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New approach pays 'Tall' dividends for singer-songwriter Bulat

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Basia Bulat plays Club Cafe Tuesday at 8 p.m. Josh Verbanets opens. Tickets are $10.
Details

Basia Bulat

Club Cafe South Side

With Josh Verbanets

8 p.m. Tues.

$10

412-431-4950


By Brian Krasman

Published: Friday, Nov. 15, 2013, 12:46 a.m.

Basia Bulat didn't go into making her third record knowing what it would be called or that she would write one of the most compelling songs of her career.

Instead, it's something that just came to Toronto's Bulat during the making of “Tall Tall Shadow.” When putting together the new 10-track album, she let things come to her more naturally in the songwriting process, concentrated writing more on piano and charango (a lute-style stringed instrument) instead of guitar and her signature instrument, the autoharp. That let her folk-based sound go into new areas, including electronics and straight-up rock.

But everything keeps coming back to the rousing title track that opens the record, one of the finest cuts of her career. The song starts softly and builds and builds until it's a full-on spiritual revival, with her warning, “You can't run away once you know the tall, tall shadow is yours.” It's one of the best songs of the year, and Bulat admits it wasn't even on the books when she went in to work on her new album.

“That song sort of came toward the end of the record,” she says. “It was when I was thinking about some of the things that had gone on in my life and realized you can't run away from your darkness. You can't get away from your demons, whatever they may be. I realized I was at a point where I needed to be whipped up a little bit and needed some uplifting.”

Bulat admits there is plenty of light and dark on “Tall Tall Shadow,” and much of the record is influenced by Bulat losing someone close to her and the healing process around that. Because of that, she says there are many ways to look at the songs on her new record, and even if something feels dark to a listener, that's not necessarily a bad thing.

“Everything has more than one function,” Bulat says. “I don't like to see darkness as something that's always negative or bad. Nor do I think light is always something positive. Everyone is different, and everyone is going to feel those things differently.”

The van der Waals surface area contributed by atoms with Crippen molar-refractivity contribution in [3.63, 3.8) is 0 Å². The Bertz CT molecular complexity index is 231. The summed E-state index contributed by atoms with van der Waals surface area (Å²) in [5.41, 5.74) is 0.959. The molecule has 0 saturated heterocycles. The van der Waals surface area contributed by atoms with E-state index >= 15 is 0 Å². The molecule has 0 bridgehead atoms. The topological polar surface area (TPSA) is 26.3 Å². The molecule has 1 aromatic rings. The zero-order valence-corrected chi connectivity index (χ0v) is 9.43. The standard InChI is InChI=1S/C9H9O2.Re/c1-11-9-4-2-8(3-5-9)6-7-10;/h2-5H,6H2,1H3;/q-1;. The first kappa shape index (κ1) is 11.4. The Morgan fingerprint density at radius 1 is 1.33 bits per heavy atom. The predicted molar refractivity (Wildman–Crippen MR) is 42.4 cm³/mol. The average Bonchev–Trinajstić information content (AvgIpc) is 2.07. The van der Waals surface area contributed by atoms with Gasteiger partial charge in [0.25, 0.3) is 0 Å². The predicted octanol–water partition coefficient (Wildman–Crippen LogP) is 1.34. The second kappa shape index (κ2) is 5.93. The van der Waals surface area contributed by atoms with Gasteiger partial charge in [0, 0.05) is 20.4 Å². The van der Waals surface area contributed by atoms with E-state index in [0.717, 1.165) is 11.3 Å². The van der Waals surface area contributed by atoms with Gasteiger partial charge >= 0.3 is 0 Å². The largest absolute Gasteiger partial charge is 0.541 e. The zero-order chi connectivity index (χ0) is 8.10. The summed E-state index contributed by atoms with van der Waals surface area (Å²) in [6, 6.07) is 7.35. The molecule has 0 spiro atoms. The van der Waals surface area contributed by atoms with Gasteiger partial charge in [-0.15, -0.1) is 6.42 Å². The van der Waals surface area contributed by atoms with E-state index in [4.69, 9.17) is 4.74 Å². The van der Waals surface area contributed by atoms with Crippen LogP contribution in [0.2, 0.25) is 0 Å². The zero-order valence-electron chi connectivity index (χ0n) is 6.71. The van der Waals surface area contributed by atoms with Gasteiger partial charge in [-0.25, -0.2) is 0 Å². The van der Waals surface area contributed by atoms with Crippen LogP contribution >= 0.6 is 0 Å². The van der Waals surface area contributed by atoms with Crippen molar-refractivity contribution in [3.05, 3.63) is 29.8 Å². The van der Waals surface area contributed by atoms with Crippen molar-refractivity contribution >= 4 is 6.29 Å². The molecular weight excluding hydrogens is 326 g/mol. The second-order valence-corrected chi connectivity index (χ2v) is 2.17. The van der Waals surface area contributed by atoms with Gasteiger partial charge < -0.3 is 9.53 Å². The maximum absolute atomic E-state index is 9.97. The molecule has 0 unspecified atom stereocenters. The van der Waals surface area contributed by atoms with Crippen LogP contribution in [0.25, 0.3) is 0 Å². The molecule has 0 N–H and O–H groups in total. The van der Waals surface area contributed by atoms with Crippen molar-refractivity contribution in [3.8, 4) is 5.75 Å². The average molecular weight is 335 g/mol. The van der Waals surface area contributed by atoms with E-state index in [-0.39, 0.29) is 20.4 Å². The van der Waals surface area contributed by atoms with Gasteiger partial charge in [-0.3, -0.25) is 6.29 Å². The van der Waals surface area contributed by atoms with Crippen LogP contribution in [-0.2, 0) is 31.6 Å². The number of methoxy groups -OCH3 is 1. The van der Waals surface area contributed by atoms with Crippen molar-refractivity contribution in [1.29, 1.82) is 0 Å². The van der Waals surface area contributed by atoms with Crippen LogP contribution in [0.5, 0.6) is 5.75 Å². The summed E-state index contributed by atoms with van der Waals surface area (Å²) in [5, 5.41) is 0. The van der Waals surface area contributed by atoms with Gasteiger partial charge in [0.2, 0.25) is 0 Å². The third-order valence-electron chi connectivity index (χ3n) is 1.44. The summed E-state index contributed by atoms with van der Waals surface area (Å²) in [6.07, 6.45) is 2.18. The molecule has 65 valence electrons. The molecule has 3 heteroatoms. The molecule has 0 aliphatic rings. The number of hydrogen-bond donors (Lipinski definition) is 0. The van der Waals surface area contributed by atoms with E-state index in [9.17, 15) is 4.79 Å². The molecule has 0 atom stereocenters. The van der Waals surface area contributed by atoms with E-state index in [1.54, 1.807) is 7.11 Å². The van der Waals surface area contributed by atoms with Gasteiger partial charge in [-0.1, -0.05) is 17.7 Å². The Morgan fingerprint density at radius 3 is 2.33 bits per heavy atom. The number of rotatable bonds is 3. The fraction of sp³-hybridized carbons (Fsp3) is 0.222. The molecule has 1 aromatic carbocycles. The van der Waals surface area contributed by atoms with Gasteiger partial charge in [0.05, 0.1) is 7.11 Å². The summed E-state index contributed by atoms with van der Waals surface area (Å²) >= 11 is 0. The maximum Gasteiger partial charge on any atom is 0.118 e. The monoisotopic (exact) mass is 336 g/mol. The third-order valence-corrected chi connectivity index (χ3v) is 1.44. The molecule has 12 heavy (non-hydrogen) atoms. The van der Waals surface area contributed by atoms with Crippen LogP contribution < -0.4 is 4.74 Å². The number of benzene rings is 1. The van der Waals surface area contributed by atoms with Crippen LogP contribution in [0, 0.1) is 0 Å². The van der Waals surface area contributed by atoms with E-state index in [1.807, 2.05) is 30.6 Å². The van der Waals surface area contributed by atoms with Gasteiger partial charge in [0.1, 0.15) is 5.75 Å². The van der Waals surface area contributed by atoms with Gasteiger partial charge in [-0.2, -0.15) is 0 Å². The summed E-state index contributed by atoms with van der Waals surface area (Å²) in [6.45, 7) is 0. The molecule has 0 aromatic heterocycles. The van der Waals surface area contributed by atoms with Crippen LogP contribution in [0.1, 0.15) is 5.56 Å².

There are some cuts that are more like Bulat's older work, including “Five, Four” and “Paris or Amsterdam,” that highlight her quieter side but also her honey-rich, soaring voice. But the real eye-opening moment are when she moves away from her comfort zone, such as on “The City With No Rivers,” “Someone,” and “Wires,” one of the most jarring of her career. It are these moments she cites as major reasons “Tall Tall Shadow” is so different and full bodied from previous albums “Oh, My Darling” and “Heart of My Own.”

For the record, Bulat worked with Tim Kingsbury (Arcade Fire) and Mark Lawson (who engineered Arcade Fire's Grammy-winning “The Suburbs”), and she says the approach was to really explore the songs, figure out what they were trying to say, and build individual compositions that, while they work well with the whole, can stand on their own.

“There are things on the record and sounds that I used that I always wanted to try,” she says. “I realized how apprehensive I may have been in the past when writing, and this experience working with my friends Tim and Mark really opened my eyes to what I could do with my music. It was liberating. I realized I can do whatever I want, and the songs will still be me.”

One thing that hasn't changed is the personal nature of Bulat's songs. She's always written from a place where the listener could feel they're getting a glimpse into her psyche and life, but she didn't force herself to spill her guts.

“I've always written about things happening to me, and songs have always followed a certain narrative of my life,” she says. “But I was a little less conscious of that this time around. Again, I followed the songs where they took me and tried to figure out the best way to tell my stories.”

Bulat sounds not only satisfied with the end result of these songs, as well as it how they open up her live show, but with her new take on being an artist. She's full of life and enthusiasm not only about the tour that brings her back to America, but for what her future holds as far as making music and stretching herself beyond boundaries.

That's an exciting prospect not only for Bulat, but for the fans who have followed her excellent career.

“I like to think I've changed,” Bulat said. “I mean, I hope I've changed.”

Brian Krazman is a contributing writer for Trib Total Media.

 

 
 


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